A term we sometimes use in the music business is when you “sacrifice” a song for the sake of doing an experiment or to test something. This is something you can do with some labels, new streaming sites, give a free download or any other ideas that you want to test before going all-in. This goes along with what Mark says and in the end, it’s to see where you are fitting the most. It’s basically impossible to know if you’re a good match for a specific label until you give it a go… so does the label.

Starting a label from scratch

This one has been covered in the past and I questioned Mark about the essentials behind this kind of project. Well, as a label, there are all the elements of starting you own business, but also, you need a network, at least 6 releases beforehand to show you’re serious and be prepared to release on a regular basis. This is usually the most important part.

Comes in questions about Publishing, contracts and all that. You don’t need to have long, detailed documents, but it’s important to have something that all parties can understand and know what it means if they sign it.

The advantage of being on a label is the reach it can do for you. So if you want to start one, keep in mind that your main goal is to offer a platform and community for joining artists to expand, be known, reach people who love their music and ultimately, provide a significant income. When it comes to give artists a voice, it will be important to give a space space for the artist to come back over and over for more releases. Usually this is also a good sign that if you see one artist releasing multiple times with the same label, it often means the label can have healthy relationships with their people. As for artists who releases everywhere, it sometimes also means the artist might be hard to work with or that he’s constantly trying to expand.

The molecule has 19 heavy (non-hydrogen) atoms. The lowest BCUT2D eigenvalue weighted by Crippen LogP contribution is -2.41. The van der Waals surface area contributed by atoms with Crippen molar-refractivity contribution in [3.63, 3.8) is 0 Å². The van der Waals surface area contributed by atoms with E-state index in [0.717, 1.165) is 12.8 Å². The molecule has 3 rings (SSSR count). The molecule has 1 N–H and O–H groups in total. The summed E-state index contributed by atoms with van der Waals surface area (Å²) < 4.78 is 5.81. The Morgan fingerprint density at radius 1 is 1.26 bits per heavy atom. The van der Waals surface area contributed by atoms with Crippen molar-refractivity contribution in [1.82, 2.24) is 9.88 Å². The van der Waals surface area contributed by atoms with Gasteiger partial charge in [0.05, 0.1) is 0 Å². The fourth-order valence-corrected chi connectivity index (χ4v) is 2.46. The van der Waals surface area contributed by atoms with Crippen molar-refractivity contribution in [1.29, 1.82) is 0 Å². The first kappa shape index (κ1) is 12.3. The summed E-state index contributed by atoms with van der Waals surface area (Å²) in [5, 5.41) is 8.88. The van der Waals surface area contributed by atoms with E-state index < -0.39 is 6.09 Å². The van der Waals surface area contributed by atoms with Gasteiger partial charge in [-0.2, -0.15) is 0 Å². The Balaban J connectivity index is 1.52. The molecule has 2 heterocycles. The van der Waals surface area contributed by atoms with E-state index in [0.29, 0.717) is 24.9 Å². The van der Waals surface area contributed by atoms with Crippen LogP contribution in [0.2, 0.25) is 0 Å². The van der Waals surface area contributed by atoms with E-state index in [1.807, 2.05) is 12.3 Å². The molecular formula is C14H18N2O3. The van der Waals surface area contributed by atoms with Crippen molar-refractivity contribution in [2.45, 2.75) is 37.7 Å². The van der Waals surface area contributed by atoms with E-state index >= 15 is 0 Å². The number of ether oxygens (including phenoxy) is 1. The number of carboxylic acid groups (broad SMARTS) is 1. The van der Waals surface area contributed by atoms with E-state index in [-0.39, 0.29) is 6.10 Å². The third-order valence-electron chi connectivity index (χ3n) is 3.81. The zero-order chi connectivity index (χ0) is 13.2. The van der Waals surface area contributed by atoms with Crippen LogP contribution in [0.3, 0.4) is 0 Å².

As a label owner speaking, I can tell you that the last thing you want is to try to control your artists, both in their decisions, in their music and in their requests. This is where an agreement is important and one by email will not be enough. If you have something on paper, it is what you agreed with.

I invite you to read more about my blog post on how to start a label for the right reasons and listen to what Mark adds to that.

TIP from Mark: While some sites will provide you pennies, it’s collecting them that will eventually make dollars. In the penny economy, you need to run after all the crumbles to eventually see something coming out of it. If you don’t take care of that, someone else might collect it (eg. Publishing done wrong).

The limits of sampling

Mark comes up with a known case of where people think that if they sample less than a few seconds, they can get away with it but it doesn’t work that way. Some people do edits of known songs (Billy Eilish was very popular over the summer) and put it as a free download on their Soundcloud and think that’s no big deal. Well, not so fast on those ideas because there is a risk and being in the underground scene is not making you less vulnerable to some backfire.